“Guns, Germs and Steel”, the impact of geography and agriculture and resources on development
“The Total Money Makeover: A Proven Plan for Financial Fitness” by Dave Ramsey
“Skeletons on the Zahara” by Dean King
“What is the what?” by Valentino Achak Deng
These are two most excellent non-fiction books that
quickly popped to mind. And are both available on Amazon
I think every bookshelf should have this mans exploits on it....
Sir Richard Frances Burton ...the explorer.
Good look at the world back when.
Re: your tag line~ I love that show!
Rules for Radicals
Race and Culture by Thomas Sowell (a fantastic treatment on the role that culture, rather than race, plays in success)
A Conflict of Visions by Thomas Sowell (an excellent explanation of the underlying assumptions that divides people along fairly consistent and predictable political lines)
War Before Civilization by Lawrence Keeley (a threatment on just how nasty, brutish, and short life was before civilization)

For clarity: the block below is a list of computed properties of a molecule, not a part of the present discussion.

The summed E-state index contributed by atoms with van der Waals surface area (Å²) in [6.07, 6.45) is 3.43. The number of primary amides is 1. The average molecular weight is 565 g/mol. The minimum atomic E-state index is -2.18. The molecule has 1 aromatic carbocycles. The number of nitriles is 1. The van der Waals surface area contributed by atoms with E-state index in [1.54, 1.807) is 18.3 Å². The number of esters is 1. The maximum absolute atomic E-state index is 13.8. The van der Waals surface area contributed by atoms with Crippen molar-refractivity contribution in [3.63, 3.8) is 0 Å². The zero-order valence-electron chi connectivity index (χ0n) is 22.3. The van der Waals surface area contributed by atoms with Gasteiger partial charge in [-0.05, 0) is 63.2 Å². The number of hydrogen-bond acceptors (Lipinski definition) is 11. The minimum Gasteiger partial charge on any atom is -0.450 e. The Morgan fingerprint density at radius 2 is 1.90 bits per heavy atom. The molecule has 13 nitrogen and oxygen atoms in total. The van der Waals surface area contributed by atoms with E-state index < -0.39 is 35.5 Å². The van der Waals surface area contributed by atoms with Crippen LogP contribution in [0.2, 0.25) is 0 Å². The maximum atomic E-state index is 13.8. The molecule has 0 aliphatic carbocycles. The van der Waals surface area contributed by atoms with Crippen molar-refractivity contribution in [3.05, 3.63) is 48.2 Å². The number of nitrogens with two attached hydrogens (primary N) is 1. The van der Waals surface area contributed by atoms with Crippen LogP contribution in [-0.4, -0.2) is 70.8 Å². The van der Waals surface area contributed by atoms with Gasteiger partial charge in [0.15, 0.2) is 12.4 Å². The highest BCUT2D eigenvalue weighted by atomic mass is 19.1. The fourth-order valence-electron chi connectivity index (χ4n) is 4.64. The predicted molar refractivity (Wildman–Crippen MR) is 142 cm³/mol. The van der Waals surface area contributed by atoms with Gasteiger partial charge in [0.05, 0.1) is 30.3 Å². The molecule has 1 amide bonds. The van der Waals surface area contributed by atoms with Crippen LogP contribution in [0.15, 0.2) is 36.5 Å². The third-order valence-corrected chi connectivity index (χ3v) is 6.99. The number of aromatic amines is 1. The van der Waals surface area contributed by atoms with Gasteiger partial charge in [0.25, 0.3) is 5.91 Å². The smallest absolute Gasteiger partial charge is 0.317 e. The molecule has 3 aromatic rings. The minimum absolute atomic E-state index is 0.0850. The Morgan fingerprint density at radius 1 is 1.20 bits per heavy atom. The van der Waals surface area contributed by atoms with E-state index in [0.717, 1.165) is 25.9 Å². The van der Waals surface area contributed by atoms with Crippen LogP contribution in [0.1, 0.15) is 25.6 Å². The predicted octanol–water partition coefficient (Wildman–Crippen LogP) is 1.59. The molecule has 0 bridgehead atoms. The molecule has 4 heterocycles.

Out Of America: A Black Man Confronts Africa by Keith Richburg (a good treatment of why Africa is so messed up by a black reporter sent to Africa who realized he was American rather than African)
The Federalist Papers by Alexander Hamilton and James Mason (explains why the Constitution was structured the way it is and illustrates the thought that went into it)
If you can find a copy at a decent price, I also recommend Stereotype Accuracy: Toward Appreciating Group Differences
Note that I picked up most of these because they were reviewed in The National Review. They all do a good job of refuting common left-wing assumptions about how the world works and could be valuable for helping young people see through the left's propaganda.
Agreed, he was one hardcore dude.
Here’s a list to work from. Not all of them will strike your fancy, but it’s a place to start.
“Blacklisted by History” by M. Stanton Evans
“Unbroken” by Laura Hillenbrand
“Undaunted Courage” by Stephen Ambrose
The New England Primer
The 5000 Year Leap
Cicero The Republic The Laws
Basic Economics (Thomas Sowell)
George Washington the son of his country (Paul Van Dyke)
Benjamin Franklin The first American
The Wealth Of Nations
The writings of Thomas Jefferson